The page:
In 2020, we shared with you a story about a young woman named Mai. At that time she was a youth at risk. Today, we’re sharing something really special: a look at where she is now, three years after graduating from our child sex trafficking prevention programs.
Let’s Recap Mai’s Story
Mai* was originally from Myanmar, but at the age of 7, she was sent to live with an aunt in Thailand, migrating in the hope and promise of a better life. However, things did not turn out as they had imagined. Mai’s aunt and uncle were abusive, demanding that Mai help with all the household chores, and beating her severely if they weren’t done on time. When household chores made her late for school every day, she was hit there too. Meanwhile, money sent from Mai’s parents was taken and used to support a drug addiction.
When she was in the 4th grade, her uncle attempted to abuse her sexually. She escaped to a friend’s home. At first, her family denied this happened, but eventually, her aunt admitted the truth, and Mai moved to a children’s home.
At the children’s home, she became acquainted with staff from The Freedom Story and was encouraged to apply for a scholarship. At the age of 14, she was accepted into our programs. We were able to cover the costs of her education; however, her challenges continued. Her sister’s boyfriend attempted to abuse her, as an immigrant she didn’t have the right legal status to pursue her dream of becoming a tour guide, and eventually, her sister talked her into engaging in bar work, where she was forced to dress in sexually suggestive clothing, to cover her other living expenses. She knew, daily, she was at risk of sexual abuse and being pushed into sex work.
As she said at the time:
“If you offer money, nowadays, people will go anywhere. If you don’t love yourself, if you don’t see your value, people will go. If you think money is more important than yourself, you will go. I have people who invited me to leave the bar with them for money. [Editor’s note: leaving the bar with someone is a euphemism for going with a client to perform sexual favors in exchange for money.]
“I always tell myself, ‘No matter how much money it is, I am not going with them.’ It’s just money, you can always find more money. It’s not worth it for the money–we don’t know what they will do.”
With the help of the scholarship and the caring support from her staff mentors, Mai was able to escape bar life. She applied for citizenship, and her application is still pending (the process can take upwards of ten years). In the meantime, she graduated with her beautician degree and was able to open her own salon and even help her sister get out of bar life as well.
Mai’s story is a successful one – but her success didn’t end there.
Three Years Later: Where Mai is Now
After graduating from our program, Mai has done a stunning job of owning her life. She is now married and has a child. She owns her own business, they have a car, and they have plans to build their own home in the mountains, so they can move from her husband’s relatives’ land, where they’re currently staying. Her sister is also married and has a child too. Getting her sister out of bar work is something Mai considers to be one of her biggest achievements.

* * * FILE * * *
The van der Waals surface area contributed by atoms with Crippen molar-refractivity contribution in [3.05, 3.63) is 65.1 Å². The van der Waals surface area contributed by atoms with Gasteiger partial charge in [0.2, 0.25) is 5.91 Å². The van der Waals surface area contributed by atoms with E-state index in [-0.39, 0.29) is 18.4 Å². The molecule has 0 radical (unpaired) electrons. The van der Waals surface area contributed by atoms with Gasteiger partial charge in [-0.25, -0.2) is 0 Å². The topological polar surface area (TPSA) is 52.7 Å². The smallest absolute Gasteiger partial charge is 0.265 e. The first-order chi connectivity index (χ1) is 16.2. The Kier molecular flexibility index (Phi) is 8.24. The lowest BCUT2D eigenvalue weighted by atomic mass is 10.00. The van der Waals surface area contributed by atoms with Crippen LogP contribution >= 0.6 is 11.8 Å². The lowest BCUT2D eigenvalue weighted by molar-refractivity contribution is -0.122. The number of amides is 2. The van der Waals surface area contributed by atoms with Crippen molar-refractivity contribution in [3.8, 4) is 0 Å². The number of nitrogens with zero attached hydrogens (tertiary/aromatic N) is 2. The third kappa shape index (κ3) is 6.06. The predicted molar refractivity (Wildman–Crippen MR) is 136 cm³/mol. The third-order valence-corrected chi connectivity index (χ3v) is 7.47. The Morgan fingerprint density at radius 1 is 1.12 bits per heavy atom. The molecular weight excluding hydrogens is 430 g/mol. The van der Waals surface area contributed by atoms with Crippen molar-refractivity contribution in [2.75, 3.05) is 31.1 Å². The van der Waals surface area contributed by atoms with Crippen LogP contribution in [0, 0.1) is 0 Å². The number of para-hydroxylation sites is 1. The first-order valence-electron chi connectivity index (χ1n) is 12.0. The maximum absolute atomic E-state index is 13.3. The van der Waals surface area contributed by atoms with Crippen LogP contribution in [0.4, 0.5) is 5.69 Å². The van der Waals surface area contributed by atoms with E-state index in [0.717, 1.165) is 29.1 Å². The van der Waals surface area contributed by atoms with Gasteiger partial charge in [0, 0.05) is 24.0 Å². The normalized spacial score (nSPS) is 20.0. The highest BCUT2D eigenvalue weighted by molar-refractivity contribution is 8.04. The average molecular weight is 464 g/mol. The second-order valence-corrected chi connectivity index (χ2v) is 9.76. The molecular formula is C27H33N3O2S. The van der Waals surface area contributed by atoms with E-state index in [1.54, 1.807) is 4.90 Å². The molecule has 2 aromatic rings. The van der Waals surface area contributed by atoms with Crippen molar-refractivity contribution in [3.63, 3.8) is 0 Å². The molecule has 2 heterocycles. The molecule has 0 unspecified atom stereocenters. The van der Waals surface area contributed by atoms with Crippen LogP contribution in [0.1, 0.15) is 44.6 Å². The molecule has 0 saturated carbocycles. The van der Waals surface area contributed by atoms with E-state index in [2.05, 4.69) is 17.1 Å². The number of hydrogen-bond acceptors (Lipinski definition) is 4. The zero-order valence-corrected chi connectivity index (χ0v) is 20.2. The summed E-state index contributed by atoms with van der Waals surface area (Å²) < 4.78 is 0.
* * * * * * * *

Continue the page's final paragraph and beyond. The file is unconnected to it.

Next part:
Though she’s no longer a scholarship student, she still keeps in touch regularly with her Freedom Story mentors. She is grown up and has her own family now, yet she still feels that TFS is her home and her family.
She says The Freedom Story revived her life. When she worked at the karaoke bar, she had always felt bad, knowing that people assumed she was already in prostitution. She knew she had to free herself, but she says that The Freedom Story’s mentors helped her see how unsafe her situation was, and she remains grateful to her mentors for changing her life. She’s joyful and generous, always wanting to help – whenever our staff post updates announcing visits to her area, she insists on feeding our staff at every meal.
She’s made a commitment to herself to be one of the voices helping The Freedom Story raise awareness about human trafficking among the people around her. Now that she has a child of her own, she wants to ensure her child never experiences what she went through. She actively helps other children in similar situations. When she comes across children at risk, she refers them to TFS. She also talks to our current scholarship students about her experience and how she got out.
Mai’s case had been so precarious, but now she has taken charge of her destiny and is using her opportunity to improve her life and the lives of so many others as well.
When you invest in prevention, the impact reverberates. It lasts. It’s not a one-time event of preventing someone from entering the sex trade, end of story. The story is that lives can be changed forever.
Between now and April 25, 2023, we’re asking for your support to continue helping children in similar circumstances as Mai had been – children at high risk of being lured or pushed into engaging in the sex trade in order to get by. To help them the way we’ve helped empower Mai, we need to raise $10,000 by April 25.
If you give now, every dollar will be matched to DOUBLE the impact. Please join us in transforming lives from a state of threat to one of possibility and hope.
Thank you for taking part in the movement to end child sex trafficking!
*Name changed to protect her privacy.